What level of data do you need?
When collecting data, you want to do so as efficiently as possible while still getting the answers you need. How do you manage your research to be cost-effective and complete, without cutting the wrong corners?
It’s critical at the onset of a project to carefully consider what level of data you need. One way to approach this is to think through the unit of analysis you will be using. The unit of analysis is the most important – or smallest – piece of your research and evaluation puzzle. It is the foundation upon which the rest of your project will be based.
For instance, your unit of analysis might be individuals. Or, your unit of analysis might be groups, neighborhoods, cities or states. It’s important that you are clear on this point before you begin, as it is vital that you collect all your data at that level.
Collecting data at the level that is useful to you
It is generally better to collect data at a more granular level—e.g., at the individual level—and then aggregate it to the district or program you’re interested in, but this will depend on your organization and capabilities. To determine what data will be most useful to you, you must think carefully about the ways the information will ultimately be aggregated, reported, and acted upon when setting up your data storage systems.
For example: in an evaluation of the effect of a certain program on villages, the unit of analysis might be villages. However, if you want to know how the program impacted women within the villages, then your smallest unit of analysis must be the individual. If you collect data only at the village level, you will not be able to answer questions (such as those regarding gender) with smaller units of analysis. Village-level data can’t be used to answer questions about individuals, but data collected at the individual level can be applied to both the individual and the village level. Data can be analyzed at the level of the base unit– and at all larger levels. But data cannot be analyzed at any level smaller than the unit of analysis.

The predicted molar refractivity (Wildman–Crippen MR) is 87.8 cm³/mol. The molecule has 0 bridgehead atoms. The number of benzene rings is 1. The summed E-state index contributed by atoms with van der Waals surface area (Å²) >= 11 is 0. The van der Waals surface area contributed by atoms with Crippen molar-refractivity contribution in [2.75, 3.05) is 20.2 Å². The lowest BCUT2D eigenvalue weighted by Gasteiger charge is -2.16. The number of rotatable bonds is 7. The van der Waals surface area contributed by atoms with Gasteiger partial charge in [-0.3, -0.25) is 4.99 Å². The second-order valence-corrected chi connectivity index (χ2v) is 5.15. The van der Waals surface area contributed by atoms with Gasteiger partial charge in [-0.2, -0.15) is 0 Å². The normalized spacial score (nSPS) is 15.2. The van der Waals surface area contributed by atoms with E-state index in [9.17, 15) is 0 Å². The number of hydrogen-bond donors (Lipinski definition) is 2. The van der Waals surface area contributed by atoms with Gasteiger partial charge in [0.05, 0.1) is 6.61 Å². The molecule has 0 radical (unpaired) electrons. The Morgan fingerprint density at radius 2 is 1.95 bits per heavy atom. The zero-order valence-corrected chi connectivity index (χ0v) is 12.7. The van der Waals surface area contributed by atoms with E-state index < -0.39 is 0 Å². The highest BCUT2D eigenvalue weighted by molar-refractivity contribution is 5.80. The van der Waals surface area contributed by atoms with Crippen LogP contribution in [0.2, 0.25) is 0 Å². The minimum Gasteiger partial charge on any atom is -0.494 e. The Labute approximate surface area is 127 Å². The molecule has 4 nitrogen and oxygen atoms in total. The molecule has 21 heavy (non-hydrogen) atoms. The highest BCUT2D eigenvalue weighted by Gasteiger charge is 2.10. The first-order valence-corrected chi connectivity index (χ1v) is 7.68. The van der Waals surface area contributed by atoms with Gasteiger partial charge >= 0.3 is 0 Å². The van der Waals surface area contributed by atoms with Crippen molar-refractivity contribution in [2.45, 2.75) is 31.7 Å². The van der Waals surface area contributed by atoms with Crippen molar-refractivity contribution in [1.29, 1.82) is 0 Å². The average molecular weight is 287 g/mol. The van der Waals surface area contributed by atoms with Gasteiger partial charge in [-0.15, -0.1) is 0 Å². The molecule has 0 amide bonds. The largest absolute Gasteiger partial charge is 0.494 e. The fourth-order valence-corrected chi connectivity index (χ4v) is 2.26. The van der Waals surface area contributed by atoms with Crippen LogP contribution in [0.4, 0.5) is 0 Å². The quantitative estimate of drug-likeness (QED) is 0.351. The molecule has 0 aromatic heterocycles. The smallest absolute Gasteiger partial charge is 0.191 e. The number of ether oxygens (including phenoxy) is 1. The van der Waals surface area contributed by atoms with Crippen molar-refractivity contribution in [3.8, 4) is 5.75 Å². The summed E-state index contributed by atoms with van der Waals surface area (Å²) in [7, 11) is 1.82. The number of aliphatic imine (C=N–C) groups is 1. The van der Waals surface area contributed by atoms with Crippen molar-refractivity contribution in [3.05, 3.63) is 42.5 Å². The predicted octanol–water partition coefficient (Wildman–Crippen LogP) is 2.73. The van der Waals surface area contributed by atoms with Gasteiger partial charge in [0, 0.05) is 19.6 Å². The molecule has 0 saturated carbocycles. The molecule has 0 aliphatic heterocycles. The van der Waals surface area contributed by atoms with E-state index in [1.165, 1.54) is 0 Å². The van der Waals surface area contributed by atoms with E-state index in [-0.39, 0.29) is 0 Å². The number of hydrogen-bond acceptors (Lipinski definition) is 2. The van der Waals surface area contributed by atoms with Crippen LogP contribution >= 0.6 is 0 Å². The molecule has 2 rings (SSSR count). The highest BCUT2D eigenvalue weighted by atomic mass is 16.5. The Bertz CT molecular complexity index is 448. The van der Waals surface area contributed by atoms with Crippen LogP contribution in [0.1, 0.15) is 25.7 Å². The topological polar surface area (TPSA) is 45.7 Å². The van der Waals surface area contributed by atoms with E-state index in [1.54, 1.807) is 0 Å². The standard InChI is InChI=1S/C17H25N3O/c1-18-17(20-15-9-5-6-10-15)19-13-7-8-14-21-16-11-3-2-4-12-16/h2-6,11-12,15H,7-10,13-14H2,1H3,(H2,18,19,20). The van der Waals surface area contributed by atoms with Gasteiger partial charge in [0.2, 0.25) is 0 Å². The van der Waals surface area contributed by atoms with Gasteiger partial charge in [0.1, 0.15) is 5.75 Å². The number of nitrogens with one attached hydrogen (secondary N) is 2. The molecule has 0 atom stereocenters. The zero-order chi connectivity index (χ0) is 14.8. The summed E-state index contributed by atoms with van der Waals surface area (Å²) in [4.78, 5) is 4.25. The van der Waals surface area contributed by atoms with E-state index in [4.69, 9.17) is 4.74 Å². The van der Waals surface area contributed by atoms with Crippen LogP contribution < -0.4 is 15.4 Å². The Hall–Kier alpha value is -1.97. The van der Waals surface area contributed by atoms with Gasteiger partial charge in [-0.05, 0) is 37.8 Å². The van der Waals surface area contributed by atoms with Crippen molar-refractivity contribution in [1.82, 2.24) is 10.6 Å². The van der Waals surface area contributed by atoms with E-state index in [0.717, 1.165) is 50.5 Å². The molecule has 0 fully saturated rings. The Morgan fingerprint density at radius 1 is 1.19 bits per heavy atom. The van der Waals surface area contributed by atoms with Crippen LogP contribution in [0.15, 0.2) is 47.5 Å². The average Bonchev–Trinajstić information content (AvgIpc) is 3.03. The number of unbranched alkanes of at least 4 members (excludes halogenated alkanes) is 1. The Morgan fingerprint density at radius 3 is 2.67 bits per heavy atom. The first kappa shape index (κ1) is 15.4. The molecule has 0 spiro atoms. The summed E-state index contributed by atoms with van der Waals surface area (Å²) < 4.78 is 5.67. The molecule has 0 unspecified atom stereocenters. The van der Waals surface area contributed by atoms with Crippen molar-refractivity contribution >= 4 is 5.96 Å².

Beware of these common fallacies
Don’t let yourself fall into one of these all-too-common misunderstandings of your data.
The ecological fallacy occurs when you make conclusions about individuals based on an analysis of group data. To illustrate this, let’s assume you measured math scores in a particular classroom and found they had the highest average score in the district. Later (probably at the mall) you run into one of the kids from that class and think, “Hey there goes a math whiz!”
Aha! Ecological fallacy! Just because she comes from a class with the highest average doesn’t mean that she herself is a high-scorer. She could have the lowest math score in a class that otherwise consists of math geniuses!
An exception fallacy is sort of the reverse of the ecological fallacy. It occurs when you reach a group conclusion on the basis of exceptional or individual cases. This is the kind of fallacious reasoning that is at the core of a lot of sexism and racism. The stereotypical example of this is the guy who sees a woman make a driving error and concludes that “women are terrible drivers.” Wrong! Exception fallacy!
Pay attention to your unit of analysis
Don’t start your project without a clear vision of the answers you need, and at what level. Remember that you cannot make conclusions about any level smaller than your unit of analysis, so you must collect your data at the lowest level where answers are required.
And when it comes time for analysis of your data, remember to avoid the fallacies that lead many people to erroneous conclusions. This is the foundation of your research and is where the quality of your data collection and analysis will ultimately shine!